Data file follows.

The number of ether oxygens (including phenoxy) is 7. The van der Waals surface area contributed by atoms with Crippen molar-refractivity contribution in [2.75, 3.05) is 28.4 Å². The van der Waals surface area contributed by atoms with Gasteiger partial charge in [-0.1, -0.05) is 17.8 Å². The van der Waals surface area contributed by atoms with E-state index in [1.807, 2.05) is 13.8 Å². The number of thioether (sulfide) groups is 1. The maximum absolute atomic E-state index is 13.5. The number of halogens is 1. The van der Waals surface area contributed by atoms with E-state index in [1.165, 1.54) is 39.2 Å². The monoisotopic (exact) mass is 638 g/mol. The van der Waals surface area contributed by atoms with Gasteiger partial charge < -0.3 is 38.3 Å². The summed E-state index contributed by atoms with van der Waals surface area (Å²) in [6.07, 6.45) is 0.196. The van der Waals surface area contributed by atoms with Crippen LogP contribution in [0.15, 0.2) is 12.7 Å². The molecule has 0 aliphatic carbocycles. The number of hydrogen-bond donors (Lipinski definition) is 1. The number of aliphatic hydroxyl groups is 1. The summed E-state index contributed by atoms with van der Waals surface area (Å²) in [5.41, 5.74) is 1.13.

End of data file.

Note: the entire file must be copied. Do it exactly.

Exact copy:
The number of ether oxygens (including phenoxy) is 7. The van der Waals surface area contributed by atoms with Crippen molar-refractivity contribution in [2.75, 3.05) is 28.4 Å². The van der Waals surface area contributed by atoms with Gasteiger partial charge in [-0.1, -0.05) is 17.8 Å². The van der Waals surface area contributed by atoms with E-state index in [1.807, 2.05) is 13.8 Å². The number of thioether (sulfide) groups is 1. The maximum absolute atomic E-state index is 13.5. The number of halogens is 1. The van der Waals surface area contributed by atoms with E-state index in [1.165, 1.54) is 39.2 Å². The monoisotopic (exact) mass is 638 g/mol. The van der Waals surface area contributed by atoms with Gasteiger partial charge < -0.3 is 38.3 Å². The summed E-state index contributed by atoms with van der Waals surface area (Å²) in [6.07, 6.45) is 0.196. The van der Waals surface area contributed by atoms with Crippen LogP contribution in [0.15, 0.2) is 12.7 Å². The molecule has 0 aliphatic carbocycles. The number of hydrogen-bond donors (Lipinski definition) is 1. The number of aliphatic hydroxyl groups is 1. The summed E-state index contributed by atoms with van der Waals surface area (Å²) in [5.41, 5.74) is 1.13.